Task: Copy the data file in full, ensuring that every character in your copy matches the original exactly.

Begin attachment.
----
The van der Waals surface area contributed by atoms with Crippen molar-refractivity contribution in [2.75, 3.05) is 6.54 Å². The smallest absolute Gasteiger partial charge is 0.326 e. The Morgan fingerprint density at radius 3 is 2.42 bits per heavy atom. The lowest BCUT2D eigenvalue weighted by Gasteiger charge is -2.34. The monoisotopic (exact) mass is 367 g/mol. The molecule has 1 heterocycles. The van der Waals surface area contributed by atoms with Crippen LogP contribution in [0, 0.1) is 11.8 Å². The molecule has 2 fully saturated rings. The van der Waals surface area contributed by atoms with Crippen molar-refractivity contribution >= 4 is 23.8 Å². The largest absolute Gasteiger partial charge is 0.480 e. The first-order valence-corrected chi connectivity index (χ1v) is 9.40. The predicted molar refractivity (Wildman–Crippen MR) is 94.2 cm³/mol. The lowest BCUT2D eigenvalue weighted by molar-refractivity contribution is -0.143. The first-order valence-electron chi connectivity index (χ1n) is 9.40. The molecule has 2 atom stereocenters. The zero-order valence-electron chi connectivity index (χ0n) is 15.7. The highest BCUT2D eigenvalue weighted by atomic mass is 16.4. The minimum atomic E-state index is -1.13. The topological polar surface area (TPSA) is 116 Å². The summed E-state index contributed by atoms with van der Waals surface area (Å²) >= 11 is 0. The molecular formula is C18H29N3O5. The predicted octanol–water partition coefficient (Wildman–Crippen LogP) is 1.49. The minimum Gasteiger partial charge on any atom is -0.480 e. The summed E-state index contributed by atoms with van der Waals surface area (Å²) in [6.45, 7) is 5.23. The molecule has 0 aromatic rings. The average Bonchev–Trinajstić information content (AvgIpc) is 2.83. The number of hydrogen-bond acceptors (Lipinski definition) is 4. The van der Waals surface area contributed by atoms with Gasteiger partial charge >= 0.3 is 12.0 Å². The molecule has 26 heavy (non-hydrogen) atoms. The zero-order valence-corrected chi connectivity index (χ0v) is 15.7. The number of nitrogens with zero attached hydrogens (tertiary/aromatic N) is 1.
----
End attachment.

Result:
The van der Waals surface area contributed by atoms with Crippen molar-refractivity contribution in [2.75, 3.05) is 6.54 Å². The smallest absolute Gasteiger partial charge is 0.326 e. The Morgan fingerprint density at radius 3 is 2.42 bits per heavy atom. The lowest BCUT2D eigenvalue weighted by Gasteiger charge is -2.34. The monoisotopic (exact) mass is 367 g/mol. The molecule has 1 heterocycles. The van der Waals surface area contributed by atoms with Crippen LogP contribution in [0, 0.1) is 11.8 Å². The molecule has 2 fully saturated rings. The van der Waals surface area contributed by atoms with Crippen molar-refractivity contribution >= 4 is 23.8 Å². The largest absolute Gasteiger partial charge is 0.480 e. The first-order valence-corrected chi connectivity index (χ1v) is 9.40. The predicted molar refractivity (Wildman–Crippen MR) is 94.2 cm³/mol. The lowest BCUT2D eigenvalue weighted by molar-refractivity contribution is -0.143. The first-order valence-electron chi connectivity index (χ1n) is 9.40. The molecule has 2 atom stereocenters. The zero-order valence-electron chi connectivity index (χ0n) is 15.7. The highest BCUT2D eigenvalue weighted by atomic mass is 16.4. The minimum atomic E-state index is -1.13. The topological polar surface area (TPSA) is 116 Å². The summed E-state index contributed by atoms with van der Waals surface area (Å²) >= 11 is 0. The molecular formula is C18H29N3O5. The predicted octanol–water partition coefficient (Wildman–Crippen LogP) is 1.49. The minimum Gasteiger partial charge on any atom is -0.480 e. The summed E-state index contributed by atoms with van der Waals surface area (Å²) in [6.45, 7) is 5.23. The molecule has 0 aromatic rings. The average Bonchev–Trinajstić information content (AvgIpc) is 2.83. The number of hydrogen-bond acceptors (Lipinski definition) is 4. The van der Waals surface area contributed by atoms with Gasteiger partial charge >= 0.3 is 12.0 Å². The molecule has 26 heavy (non-hydrogen) atoms. The zero-order valence-corrected chi connectivity index (χ0v) is 15.7. The number of nitrogens with zero attached hydrogens (tertiary/aromatic N) is 1.